Media Statements

We are SNAP, the Survivors Network of those Abused by Priests. We are the largest, oldest and most active support group for women and men wounded by religious authority figures (priests, ministers, bishops, deacons, nuns and others).

SNAP Responds to Release of Report by Maryland Attorney General Office

(For Immediate Release February 28, 2023)

We are incredibly appreciative that Baltimore Circuit Court Judge Robert Taylor Jr. has decided to allow the public to see a redacted copy of the Maryland Attorney General’s Office report on the history of child sexual abuse in the Roman Catholic Archdiocese of Baltimore. While this is a victory for transparency, we hope that at some point in the future, the entire report will become available.

Judge Taylor ordered that the names of those who had not been previously identified publicly and who were accused of abusing children, covering up abuse, silencing victims, or otherwise helping to hide and enable abuse, were to be redacted from the public report. The judge said that those 208 people were entitled to be notified they were in the report and given a chance to review the portion of the report that addresses their involvement.

As frustrating as it may be to not see this crucial information, survivors know even without viewing a page of the report that it will likely show widespread sexual abuse of children and a systematic coverup by leaders of the Catholic Church.

We are well aware that going up against this institution is difficult due to its immense wealth and power. We applaud the Attorney General's efforts to secure the public disclosure of most of the investigative report. Once more, the rule of law has gained a partial victory despite pushback from an "anonymous group" of 16 of those named in the report whose legal fees were paid, at least in part, by the Catholic Church.

We are relieved to know that the horrifying experiences of the survivors who spoke openly with investigators and who worried that their efforts would be in vain, will now be made public. We believe disclosing the extent to which the Church went to shield information, and documenting the immense pain that the victims underwent as a result, will do much to ensure that these crimes never occur within the Catholic community in Maryland again.

CONTACT: David Lorenz, SNAP Maryland leader ([email protected], 301-906-9161), Becky Ianni, Virginia and DC SNAP leader ([email protected], (703) 801-6044)  Mike McDonnell, SNAP Communications ([email protected], 267-261-0578) Zach Hiner, Executive Director ([email protected], 517-974-9009) Shaun Dougherty, SNAP Board President ([email protected], 814-341-8386)

(SNAP, the Survivors Network, has been providing support for victims of sexual abuse in institutional settings for 30 years. We have more than 25,000 survivors and supporters in our network. Our website is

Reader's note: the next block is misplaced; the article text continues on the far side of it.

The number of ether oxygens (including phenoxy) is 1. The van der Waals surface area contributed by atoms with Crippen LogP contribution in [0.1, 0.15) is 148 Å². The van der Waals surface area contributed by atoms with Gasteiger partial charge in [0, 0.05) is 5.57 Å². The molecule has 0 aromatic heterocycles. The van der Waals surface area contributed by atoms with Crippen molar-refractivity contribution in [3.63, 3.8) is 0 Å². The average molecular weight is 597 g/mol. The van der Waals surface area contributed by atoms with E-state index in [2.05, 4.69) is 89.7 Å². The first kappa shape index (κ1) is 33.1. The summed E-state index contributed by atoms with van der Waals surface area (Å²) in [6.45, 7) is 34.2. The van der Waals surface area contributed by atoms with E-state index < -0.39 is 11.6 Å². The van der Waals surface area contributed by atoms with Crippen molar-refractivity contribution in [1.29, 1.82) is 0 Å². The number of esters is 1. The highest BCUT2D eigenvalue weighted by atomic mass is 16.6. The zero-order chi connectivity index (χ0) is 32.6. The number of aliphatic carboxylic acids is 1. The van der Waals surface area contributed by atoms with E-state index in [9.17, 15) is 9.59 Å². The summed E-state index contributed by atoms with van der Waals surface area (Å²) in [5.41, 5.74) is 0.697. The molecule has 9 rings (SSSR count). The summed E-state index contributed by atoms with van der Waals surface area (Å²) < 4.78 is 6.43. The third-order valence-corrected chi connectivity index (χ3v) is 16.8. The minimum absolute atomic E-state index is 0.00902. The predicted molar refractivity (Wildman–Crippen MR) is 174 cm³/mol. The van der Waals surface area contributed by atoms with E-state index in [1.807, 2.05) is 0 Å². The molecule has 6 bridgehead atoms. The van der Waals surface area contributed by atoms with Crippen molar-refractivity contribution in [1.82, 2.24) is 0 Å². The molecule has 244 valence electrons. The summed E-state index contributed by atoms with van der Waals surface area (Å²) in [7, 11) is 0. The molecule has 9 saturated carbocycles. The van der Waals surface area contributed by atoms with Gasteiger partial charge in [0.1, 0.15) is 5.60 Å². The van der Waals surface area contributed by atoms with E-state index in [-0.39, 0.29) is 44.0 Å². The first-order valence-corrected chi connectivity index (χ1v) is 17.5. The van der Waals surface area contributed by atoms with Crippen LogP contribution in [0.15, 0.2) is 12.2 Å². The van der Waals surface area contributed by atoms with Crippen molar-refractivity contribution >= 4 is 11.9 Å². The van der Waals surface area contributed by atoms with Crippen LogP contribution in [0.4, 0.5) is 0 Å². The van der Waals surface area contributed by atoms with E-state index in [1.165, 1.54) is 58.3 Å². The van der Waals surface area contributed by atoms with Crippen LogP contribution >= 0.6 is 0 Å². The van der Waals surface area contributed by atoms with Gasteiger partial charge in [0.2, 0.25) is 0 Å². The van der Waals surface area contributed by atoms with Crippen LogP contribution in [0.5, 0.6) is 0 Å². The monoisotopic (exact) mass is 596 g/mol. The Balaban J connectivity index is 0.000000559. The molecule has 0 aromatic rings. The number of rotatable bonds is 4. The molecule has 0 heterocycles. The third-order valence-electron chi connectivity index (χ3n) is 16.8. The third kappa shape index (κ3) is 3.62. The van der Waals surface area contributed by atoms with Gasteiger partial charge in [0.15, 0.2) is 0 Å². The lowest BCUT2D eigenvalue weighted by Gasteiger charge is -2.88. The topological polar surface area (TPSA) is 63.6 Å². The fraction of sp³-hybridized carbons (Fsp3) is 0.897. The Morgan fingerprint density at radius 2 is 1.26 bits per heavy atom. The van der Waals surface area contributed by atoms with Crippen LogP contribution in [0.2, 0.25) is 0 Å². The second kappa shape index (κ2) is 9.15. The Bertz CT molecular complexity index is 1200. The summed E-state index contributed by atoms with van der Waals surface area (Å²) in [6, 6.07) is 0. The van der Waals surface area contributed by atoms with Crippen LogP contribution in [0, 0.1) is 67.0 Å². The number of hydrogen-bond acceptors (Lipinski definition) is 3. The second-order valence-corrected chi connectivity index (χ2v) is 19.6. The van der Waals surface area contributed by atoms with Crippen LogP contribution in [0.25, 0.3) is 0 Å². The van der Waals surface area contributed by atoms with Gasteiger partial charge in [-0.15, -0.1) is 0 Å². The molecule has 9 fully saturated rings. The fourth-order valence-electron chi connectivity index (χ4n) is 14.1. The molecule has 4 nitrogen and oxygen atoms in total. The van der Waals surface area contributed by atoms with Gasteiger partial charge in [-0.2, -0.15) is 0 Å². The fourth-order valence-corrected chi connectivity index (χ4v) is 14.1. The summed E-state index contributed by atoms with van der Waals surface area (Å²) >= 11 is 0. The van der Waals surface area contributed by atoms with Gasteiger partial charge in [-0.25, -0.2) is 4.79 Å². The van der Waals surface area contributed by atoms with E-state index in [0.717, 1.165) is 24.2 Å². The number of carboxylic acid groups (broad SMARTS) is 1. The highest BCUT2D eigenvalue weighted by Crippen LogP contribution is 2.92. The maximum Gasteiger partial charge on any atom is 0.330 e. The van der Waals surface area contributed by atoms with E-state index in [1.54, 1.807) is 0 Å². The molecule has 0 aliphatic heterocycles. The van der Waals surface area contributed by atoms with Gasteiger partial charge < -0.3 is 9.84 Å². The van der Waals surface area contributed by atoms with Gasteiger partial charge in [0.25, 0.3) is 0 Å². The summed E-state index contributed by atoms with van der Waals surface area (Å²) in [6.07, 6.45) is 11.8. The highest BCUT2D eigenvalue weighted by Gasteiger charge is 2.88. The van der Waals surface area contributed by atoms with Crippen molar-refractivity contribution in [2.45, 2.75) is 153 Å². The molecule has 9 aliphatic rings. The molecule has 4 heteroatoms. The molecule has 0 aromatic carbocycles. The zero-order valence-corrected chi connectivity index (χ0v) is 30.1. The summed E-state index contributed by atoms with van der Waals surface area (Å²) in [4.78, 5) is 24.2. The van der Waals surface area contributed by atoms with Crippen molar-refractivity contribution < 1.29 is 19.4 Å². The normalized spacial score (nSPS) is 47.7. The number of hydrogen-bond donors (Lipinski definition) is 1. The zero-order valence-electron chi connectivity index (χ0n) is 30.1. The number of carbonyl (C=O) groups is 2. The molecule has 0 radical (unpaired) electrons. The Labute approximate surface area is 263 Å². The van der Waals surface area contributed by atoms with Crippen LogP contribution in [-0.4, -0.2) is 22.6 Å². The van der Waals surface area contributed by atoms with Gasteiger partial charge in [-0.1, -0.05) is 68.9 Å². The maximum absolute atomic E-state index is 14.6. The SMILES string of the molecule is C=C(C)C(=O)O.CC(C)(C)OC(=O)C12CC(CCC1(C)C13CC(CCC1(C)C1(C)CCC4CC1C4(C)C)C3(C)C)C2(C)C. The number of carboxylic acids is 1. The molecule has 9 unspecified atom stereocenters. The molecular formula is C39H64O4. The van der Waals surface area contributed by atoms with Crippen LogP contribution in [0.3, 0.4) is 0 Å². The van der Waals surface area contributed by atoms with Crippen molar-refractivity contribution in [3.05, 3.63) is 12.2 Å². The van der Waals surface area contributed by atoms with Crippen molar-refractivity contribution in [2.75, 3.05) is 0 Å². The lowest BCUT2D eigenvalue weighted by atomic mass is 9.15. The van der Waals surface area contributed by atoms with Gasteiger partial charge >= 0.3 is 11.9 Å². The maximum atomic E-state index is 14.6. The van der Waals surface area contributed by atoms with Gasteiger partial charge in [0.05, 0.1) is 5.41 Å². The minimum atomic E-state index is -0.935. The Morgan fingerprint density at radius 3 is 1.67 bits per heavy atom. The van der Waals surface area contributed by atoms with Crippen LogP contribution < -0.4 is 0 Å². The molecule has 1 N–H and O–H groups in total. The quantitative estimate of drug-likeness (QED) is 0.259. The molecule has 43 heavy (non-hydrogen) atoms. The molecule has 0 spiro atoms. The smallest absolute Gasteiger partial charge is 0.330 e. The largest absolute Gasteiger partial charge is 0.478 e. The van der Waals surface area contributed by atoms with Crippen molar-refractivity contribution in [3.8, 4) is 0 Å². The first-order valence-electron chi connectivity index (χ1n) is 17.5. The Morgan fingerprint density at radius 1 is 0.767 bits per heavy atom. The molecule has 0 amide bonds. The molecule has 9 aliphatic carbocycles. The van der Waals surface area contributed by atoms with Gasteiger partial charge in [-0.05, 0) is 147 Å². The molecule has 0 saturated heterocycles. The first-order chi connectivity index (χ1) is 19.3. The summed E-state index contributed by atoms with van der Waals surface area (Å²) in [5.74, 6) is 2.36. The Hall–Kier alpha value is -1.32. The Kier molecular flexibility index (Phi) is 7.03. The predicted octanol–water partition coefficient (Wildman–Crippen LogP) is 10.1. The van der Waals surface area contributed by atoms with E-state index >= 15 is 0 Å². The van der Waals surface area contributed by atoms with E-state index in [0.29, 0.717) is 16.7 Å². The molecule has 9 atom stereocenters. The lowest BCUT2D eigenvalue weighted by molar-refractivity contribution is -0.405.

SNAP Responds to Motion to Dismiss Case Against Former Cardinal McCarrick

(For Immediate Release February 28, 2023) 

Lawyers for former Roman Catholic Cardinal Theodore McCarrick filed a motion on Monday to dismiss the criminal charges against him.  McCarrick is accused of sexually assaulting a boy decades ago. His attorneys claim that the 92-year-old once-powerful American prelate has dementia and is not competent to stand trial.

McCarrick is the first current or former U.S. Catholic cardinal to face criminal charges for child sex offenses. He entered a not-guilty plea in the case in September 2021.

Our hearts ache for McCarrick's victim and we stand in solidarity with him as this case drags on. We are glad that the prosecution is hiring its own expert to conduct a second opinion on competency. Like the lawyer representing this survivor, Mitchell Garabedian, we are suspicious of the incompetency claim. Regardless of the final decision in this case, we will always believe the testimony of this victim.

Everyone, including those accused of child sexual abuse, is entitled to due process. However, we are skeptical that someone who held one of the most powerful positions in the Catholic Church not that long ago is now unable to assist in his own defense. Given our experience, we suspect that this tactic has more to do with protecting the reputation of the institution from what would be revealed at trial.

We urge anyone who sees McCarrick acting like a competent adult to immediately contact the prosecutor so that the survivor's truth will be allowed to come to light.

Contact:  Mike McDonnell, SNAP Communications Manager ([email protected] 267-261-0578) Zach Hiner, SNAP Executive Director ([email protected], 517-974-9009) Shaun Dougherty, SNAP Board President ([email protected], 814-341-8386)

(SNAP, the Survivors Network, has been providing support for victims of sexual abuse in institutional settings for more than 30 years. We have more than 25,000 survivors and supporters in our network. Our website is


Diocese of Sacramento Contemplates Bankruptcy; SNAP reacts

(For Immediate Release February 28, 2023) 

The Diocese of Sacramento is considering bankruptcy. In our opinion, bishops' bankruptcies are usually about keeping secrets first, then protecting assets. Regardless of what Bishop Jaime Soto may say, we humbly request that all Catholics, law enforcement officials, and elected officials continue to put the victims of these heinous crimes first. They deserve justice and compensation since they have endured a lifetime of suffering.

We know that when courageous survivors come forward with their claims, secrets are going to be made public. That is when Catholic dioceses begin looking to the bankruptcy court for protection. For their bravery and moral character, these long-suffering victims deserve praise. They were let down by a group that was supposed to foster their spirituality, moral development, and well-being. Survivors are helping to make the community safer for future generations by speaking out and sharing their stories. Yet until all the information on these crimes comes to light, children cannot be kept safe.